John XXIII broke the mould of my strictly Presbyterian Dunedin upbringing by calling Vatican II and by being a good, kind, humble old man. The two are indivisible, writes Moira Rayner.
My parents taught me that Roman Catholic boys were not datable; my Presbyterian Minister (whom I adored) said Catholics are cannibals (that's how he explained the Real Presence) and my parents' friends talked about "RCs" as a threat because of their politics ("they breed, you know," one said of a recent appointee to the Dental School), their attitudes to pregnant women ("never have your baby in a Roman Catholic hospital," said my Aunt Judith: you'll die": she converted later) and their cruelty (the Dominican Convent Nina were supposed to beat recalcitrant or disobedient pupils with rulers.)
More ominously, left-footers were not only secretive cultists who worshipped idols and sold indulgences, they spoke in Latin and told ignorant people how to live, how to shrug off sin through confession and babbling prayers, and even how to vote (or go to Hell: a voice from the16th century inquisition, 19th century 'infallibility" and 20th century authoritarianism): such a deep, mythological base for those in our circles who used 'Jesuit' as an insult.
When Vatican II so dramatically opened a door to the here and now, the "I am", such light poured in. I could go to a Catholic wedding and (a) understand the language if not the gestures, and (b) stand up to my mother who, when she discovered I was dating a lapsed Catholic, wept and pleaded on bended knee that I stop seeing him for my children's sake.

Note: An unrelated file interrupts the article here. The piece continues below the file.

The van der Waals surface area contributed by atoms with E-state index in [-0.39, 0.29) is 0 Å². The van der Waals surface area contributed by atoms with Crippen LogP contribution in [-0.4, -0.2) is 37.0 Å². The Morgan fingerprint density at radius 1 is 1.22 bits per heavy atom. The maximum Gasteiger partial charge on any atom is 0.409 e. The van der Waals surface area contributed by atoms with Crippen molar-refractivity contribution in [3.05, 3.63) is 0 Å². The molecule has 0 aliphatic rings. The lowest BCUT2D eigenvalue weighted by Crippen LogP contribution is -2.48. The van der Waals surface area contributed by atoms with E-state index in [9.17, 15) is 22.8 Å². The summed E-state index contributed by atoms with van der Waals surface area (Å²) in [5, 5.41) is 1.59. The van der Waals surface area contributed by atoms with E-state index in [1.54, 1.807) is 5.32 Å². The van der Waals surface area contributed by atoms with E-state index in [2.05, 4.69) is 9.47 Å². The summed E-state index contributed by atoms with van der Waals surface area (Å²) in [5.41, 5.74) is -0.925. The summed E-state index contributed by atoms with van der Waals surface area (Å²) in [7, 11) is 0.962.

I could meet a priest who offered ecumenical mass, without being told I couldn't participate without signing up. And I could tell Father Tex, one of my then fiancé's schoolfriends, that he was out of line in telling Bill he was wrong to marry a non-Catholic. I was wrong to marry him but that's another tale.
"Familiarity breeds contempt"?: in my experience that's what secrecy and ignorance did. Without Vatican II's opening to the Spirit of life I would never have come to know and love some women and men of depth,intelligence and commitment to inclusion, who happened to be "micks"; or an understanding that my Protestant/sannyassin experience of a direct connection to God was entirely consistent with the experiences of Teresa of Avila, John, of the Cross, and Ignatius of Loyola.
I have watched over the last few years as other forces have fought back to the old ways within the institutional Catholic church.
But here I am, sharing in a ministry of the laity where - thanks to the women and men who live the kindly inclusive and wise ways that the 80 year old "stand-in" Pope they thought he'd be and wasn't, did - privileged to help others make Ignatius' Spiritual Exercises, and to know the spirit he had. Men's institutions may wither and die. The people, united, will never be defeated.
John XXIII, for me.